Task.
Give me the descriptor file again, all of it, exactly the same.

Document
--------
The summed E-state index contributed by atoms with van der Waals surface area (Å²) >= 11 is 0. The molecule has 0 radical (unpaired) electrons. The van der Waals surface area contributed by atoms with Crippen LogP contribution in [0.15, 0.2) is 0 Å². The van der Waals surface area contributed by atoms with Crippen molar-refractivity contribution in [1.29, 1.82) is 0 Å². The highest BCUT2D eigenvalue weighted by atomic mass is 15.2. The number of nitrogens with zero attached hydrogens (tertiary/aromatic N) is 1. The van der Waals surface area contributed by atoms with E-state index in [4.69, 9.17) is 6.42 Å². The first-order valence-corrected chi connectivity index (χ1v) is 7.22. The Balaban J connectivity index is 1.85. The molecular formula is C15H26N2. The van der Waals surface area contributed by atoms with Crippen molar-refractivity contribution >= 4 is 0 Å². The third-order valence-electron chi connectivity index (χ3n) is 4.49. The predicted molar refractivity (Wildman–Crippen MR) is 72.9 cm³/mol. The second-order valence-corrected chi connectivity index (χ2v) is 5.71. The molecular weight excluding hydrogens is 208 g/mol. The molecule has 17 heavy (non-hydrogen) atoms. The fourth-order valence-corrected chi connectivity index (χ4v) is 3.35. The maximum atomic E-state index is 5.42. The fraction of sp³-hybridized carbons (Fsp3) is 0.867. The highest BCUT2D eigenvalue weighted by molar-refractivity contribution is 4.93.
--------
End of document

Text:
The summed E-state index contributed by atoms with van der Waals surface area (Å²) >= 11 is 0. The molecule has 0 radical (unpaired) electrons. The van der Waals surface area contributed by atoms with Crippen LogP contribution in [0.15, 0.2) is 0 Å². The van der Waals surface area contributed by atoms with Crippen molar-refractivity contribution in [1.29, 1.82) is 0 Å². The highest BCUT2D eigenvalue weighted by atomic mass is 15.2. The number of nitrogens with zero attached hydrogens (tertiary/aromatic N) is 1. The van der Waals surface area contributed by atoms with E-state index in [4.69, 9.17) is 6.42 Å². The first-order valence-corrected chi connectivity index (χ1v) is 7.22. The Balaban J connectivity index is 1.85. The molecular formula is C15H26N2. The van der Waals surface area contributed by atoms with Crippen molar-refractivity contribution >= 4 is 0 Å². The third-order valence-electron chi connectivity index (χ3n) is 4.49. The predicted molar refractivity (Wildman–Crippen MR) is 72.9 cm³/mol. The second-order valence-corrected chi connectivity index (χ2v) is 5.71. The molecular weight excluding hydrogens is 208 g/mol. The molecule has 17 heavy (non-hydrogen) atoms. The fourth-order valence-corrected chi connectivity index (χ4v) is 3.35. The maximum atomic E-state index is 5.42. The fraction of sp³-hybridized carbons (Fsp3) is 0.867. The highest BCUT2D eigenvalue weighted by molar-refractivity contribution is 4.93.